Skip to main content

There’s a common opinion that if your dog growls, it means he is an aggressive uncontrollable monster, who’s trying to dominate over you and the entire world. This statement couldn’t be more wrong.

Growling is often, but not always, a sign of stress.

Growling is how dogs communicate with other animals. You need to read the room to understand the correct context of this behavior: Is the dog engaged in play and joyfully growls? Does he feel threatened in any way?

The dog will use growling as a display of annoyance when, for example, you ask him to move from the couch.  Or this can be the way of communicating anger with the situation, asking you to stop immediately.

Don’t ignore a dog who’s frustrated and scared. He’s warning you and is politely indicating for you to give him some space. If you continue the same actions, despite his growling warnings – you may force the pup to defend himself by attacking.

The most important thing is to understand that punishing a dog for growling is not only useless, but can be harmful too. Growling is a natural reaction to a discomfort trigger that a pouch can not control. By punishing a growling dog you may escalate an already tense situation, leading to a greater anxiety for the pup. This may disturb the relationship between the canine and the owner over time, if conflicts seem to constantly keep arising.

Although forbidding to growl may sound like a good plan, trust me, it’s not.

Dogs use their body language to communicate how they feel. If you pay closer attention to your dog, you will notice him showing other signals when he is in discomfort or anxious. These can include – turning head away, moving slowly, walking away and staying still. When he has exhausted all the possible ways to show his discomfort with the current situation, he may start growling before snapping to attack. By forbidding a demonstration of that emotion, you can get into situations where a dog bites unexpectedly.

Possible Medical Attention

Any changes in your dog’s behavior can be a sign of health problems. If your dog seems to suddenly get aggressive, you may want to do a visit to the vet to check for any health issues. After you eliminate a possible threat to your fluff’s internal and external wellbeing, you may be required to explore for possible behavioral problems.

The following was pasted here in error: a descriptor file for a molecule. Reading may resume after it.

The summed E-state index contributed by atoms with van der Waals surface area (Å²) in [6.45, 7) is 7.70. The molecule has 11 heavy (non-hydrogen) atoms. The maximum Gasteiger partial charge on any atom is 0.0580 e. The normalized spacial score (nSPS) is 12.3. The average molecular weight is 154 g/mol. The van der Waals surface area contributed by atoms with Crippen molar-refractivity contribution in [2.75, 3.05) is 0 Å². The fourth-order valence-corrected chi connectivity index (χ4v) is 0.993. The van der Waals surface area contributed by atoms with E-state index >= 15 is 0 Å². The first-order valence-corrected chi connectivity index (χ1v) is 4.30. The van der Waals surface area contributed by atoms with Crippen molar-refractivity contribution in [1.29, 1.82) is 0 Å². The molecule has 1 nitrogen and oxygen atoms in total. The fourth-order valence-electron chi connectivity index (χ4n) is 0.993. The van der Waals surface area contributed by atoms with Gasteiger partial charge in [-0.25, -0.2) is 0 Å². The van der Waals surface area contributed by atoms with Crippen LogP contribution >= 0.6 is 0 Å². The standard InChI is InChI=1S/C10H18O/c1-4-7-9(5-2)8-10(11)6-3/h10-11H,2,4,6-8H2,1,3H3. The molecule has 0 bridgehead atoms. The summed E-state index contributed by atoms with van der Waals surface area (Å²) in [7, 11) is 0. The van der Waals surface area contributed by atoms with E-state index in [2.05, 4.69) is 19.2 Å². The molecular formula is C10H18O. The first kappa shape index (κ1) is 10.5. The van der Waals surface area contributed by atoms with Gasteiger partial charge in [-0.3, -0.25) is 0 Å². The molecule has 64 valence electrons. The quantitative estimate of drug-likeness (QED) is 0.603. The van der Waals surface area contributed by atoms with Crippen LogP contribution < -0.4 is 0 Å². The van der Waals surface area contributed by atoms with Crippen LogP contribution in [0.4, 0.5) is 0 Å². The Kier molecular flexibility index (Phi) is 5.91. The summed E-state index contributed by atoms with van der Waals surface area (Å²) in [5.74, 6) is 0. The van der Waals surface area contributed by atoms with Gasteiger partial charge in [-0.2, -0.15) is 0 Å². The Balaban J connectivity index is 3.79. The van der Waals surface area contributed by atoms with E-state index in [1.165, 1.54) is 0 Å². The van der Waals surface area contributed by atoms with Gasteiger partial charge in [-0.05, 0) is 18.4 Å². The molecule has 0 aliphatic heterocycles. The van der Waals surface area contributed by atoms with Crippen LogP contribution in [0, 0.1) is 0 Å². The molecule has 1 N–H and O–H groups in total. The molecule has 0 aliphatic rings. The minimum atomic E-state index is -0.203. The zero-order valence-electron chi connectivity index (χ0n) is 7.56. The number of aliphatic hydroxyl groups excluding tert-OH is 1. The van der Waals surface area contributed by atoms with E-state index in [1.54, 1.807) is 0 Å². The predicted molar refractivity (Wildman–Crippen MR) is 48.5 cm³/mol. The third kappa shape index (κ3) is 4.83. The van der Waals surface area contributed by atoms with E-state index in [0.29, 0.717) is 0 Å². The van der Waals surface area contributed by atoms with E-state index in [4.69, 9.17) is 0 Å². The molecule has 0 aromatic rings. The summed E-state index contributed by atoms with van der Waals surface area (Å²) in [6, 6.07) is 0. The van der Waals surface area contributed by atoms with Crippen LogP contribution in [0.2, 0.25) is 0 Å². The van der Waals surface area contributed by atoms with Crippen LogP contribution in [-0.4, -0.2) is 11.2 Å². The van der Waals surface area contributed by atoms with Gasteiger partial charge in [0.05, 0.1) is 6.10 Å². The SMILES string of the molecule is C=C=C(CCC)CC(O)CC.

Dogs Growl at the Owner

Don’t panic. It’s not a sign of your dog going crazy, becoming a rebel, or planning to eat you and your family alive.  There must be a way to explain this behavior. Dogs can have a bad day, reaching the limit of possible irritation with kids pulling the tail, unwanted petting and who knows what else. Adopted dogs with a difficult past tend to be more anxious and fearful. Aggression is almost always fear driven, so show your love, support and understanding towards your fluff.

Growls at Kids

Not all dogs are fans of kids and there is a good explanation behind it. Kids can come off as frightening as they can be overly exuberant and unpredictable. As a dog owner, you can train your dog to be more tolerant with positive reinforcements when around them.

Punishing dogs for being aggressive towards kids can be dangerous. It can lead to a never-ending cycle of: the dog growling, you yelling, he becoming more agitated, and starts growling further.

There is always a possibility that the dog can misinterpret your yelling as an affirmation of kids being dangerous. Your sudden mood swing next to kids can be a sign of the newcomers being a threat to you, causing the dog to switch to an aggressive mode to protect his owner.

We don’t want any of these ideas in your fluff’s head. To maintain a peaceful child-dog relationship its important for you to maintain a calm nurturing environment for them to interact joyfully.

Growls While Sleeping

Anxious dogs, especially ones with a difficult past, tend to be light sleepers.

It is possible that they were punished for sleeping on a couch, or some other location, which sits deeply into their memory. So, when somebody is approaching them while napping, they could perceive it is a sign of threat.

Another reason for growling when sleeping could be due to a newly developed joint pain. The dog may be worried that you approaching him could mean he has to move from a comfortable spot, which will be painful when getting up.

Growls While Eating

Please do not disturb your dog while he’s eating. The dog is simply protecting what belongs to him and is afraid of having the food been taken away. If this really bothers you, you can take steps towards training your dog by playing and offering him small bits of food. Your goal is to convince the canine that you have no intentions of taking away his food and are no threat to his territory.

Conclusion

Your dog may be growling for many different reasons. As a responsible dog owner, it is for you to pinpoint the underlying reason and address it appropriately! Hope this article has helped you in addressing your dog’s growling!😊

Photo credit:

https://unsplash.com/photos/h-OISUiNfpI

https://unsplash.com/photos/4FmE-wtV6KE

https://unsplash.com/photos/plyCLMpXnAU

This post was contributed by

Litvinova Kristina  of watchmebark.com

Love our content? Share it with a friend or link it to social media. Like short clips of cute household pets? Training tips? Follow us on instagram @nydognanny or on YouTube at nydognanny.  Have some news you needs to get to dog and cat parents stat?  Email info@newyorkdognanny.com with your article pitch.

Share